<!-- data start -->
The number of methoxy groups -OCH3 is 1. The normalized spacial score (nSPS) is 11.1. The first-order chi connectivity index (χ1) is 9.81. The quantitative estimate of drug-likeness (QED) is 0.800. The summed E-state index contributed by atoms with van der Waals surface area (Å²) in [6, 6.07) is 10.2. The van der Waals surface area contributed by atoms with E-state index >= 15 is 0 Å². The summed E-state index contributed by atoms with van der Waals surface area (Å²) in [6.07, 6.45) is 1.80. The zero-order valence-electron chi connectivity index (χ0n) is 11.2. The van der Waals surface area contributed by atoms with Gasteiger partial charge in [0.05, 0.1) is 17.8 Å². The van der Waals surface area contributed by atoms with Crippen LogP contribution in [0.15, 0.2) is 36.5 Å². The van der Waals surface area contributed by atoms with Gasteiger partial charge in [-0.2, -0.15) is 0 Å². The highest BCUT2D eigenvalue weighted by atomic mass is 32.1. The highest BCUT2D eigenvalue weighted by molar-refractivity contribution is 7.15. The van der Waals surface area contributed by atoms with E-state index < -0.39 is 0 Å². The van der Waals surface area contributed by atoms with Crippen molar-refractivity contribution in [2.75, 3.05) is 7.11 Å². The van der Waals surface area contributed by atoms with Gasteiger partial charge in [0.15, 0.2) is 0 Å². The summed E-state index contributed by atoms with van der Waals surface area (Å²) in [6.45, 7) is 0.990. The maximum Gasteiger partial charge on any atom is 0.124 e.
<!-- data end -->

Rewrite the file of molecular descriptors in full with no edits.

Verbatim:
The number of methoxy groups -OCH3 is 1. The normalized spacial score (nSPS) is 11.1. The first-order chi connectivity index (χ1) is 9.81. The quantitative estimate of drug-likeness (QED) is 0.800. The summed E-state index contributed by atoms with van der Waals surface area (Å²) in [6, 6.07) is 10.2. The van der Waals surface area contributed by atoms with E-state index >= 15 is 0 Å². The summed E-state index contributed by atoms with van der Waals surface area (Å²) in [6.07, 6.45) is 1.80. The zero-order valence-electron chi connectivity index (χ0n) is 11.2. The van der Waals surface area contributed by atoms with Gasteiger partial charge in [0.05, 0.1) is 17.8 Å². The van der Waals surface area contributed by atoms with Crippen LogP contribution in [0.15, 0.2) is 36.5 Å². The van der Waals surface area contributed by atoms with Gasteiger partial charge in [-0.2, -0.15) is 0 Å². The highest BCUT2D eigenvalue weighted by atomic mass is 32.1. The highest BCUT2D eigenvalue weighted by molar-refractivity contribution is 7.15. The van der Waals surface area contributed by atoms with E-state index < -0.39 is 0 Å². The van der Waals surface area contributed by atoms with Crippen molar-refractivity contribution in [2.75, 3.05) is 7.11 Å². The van der Waals surface area contributed by atoms with Gasteiger partial charge in [0.15, 0.2) is 0 Å². The summed E-state index contributed by atoms with van der Waals surface area (Å²) in [6.45, 7) is 0.990. The maximum Gasteiger partial charge on any atom is 0.124 e.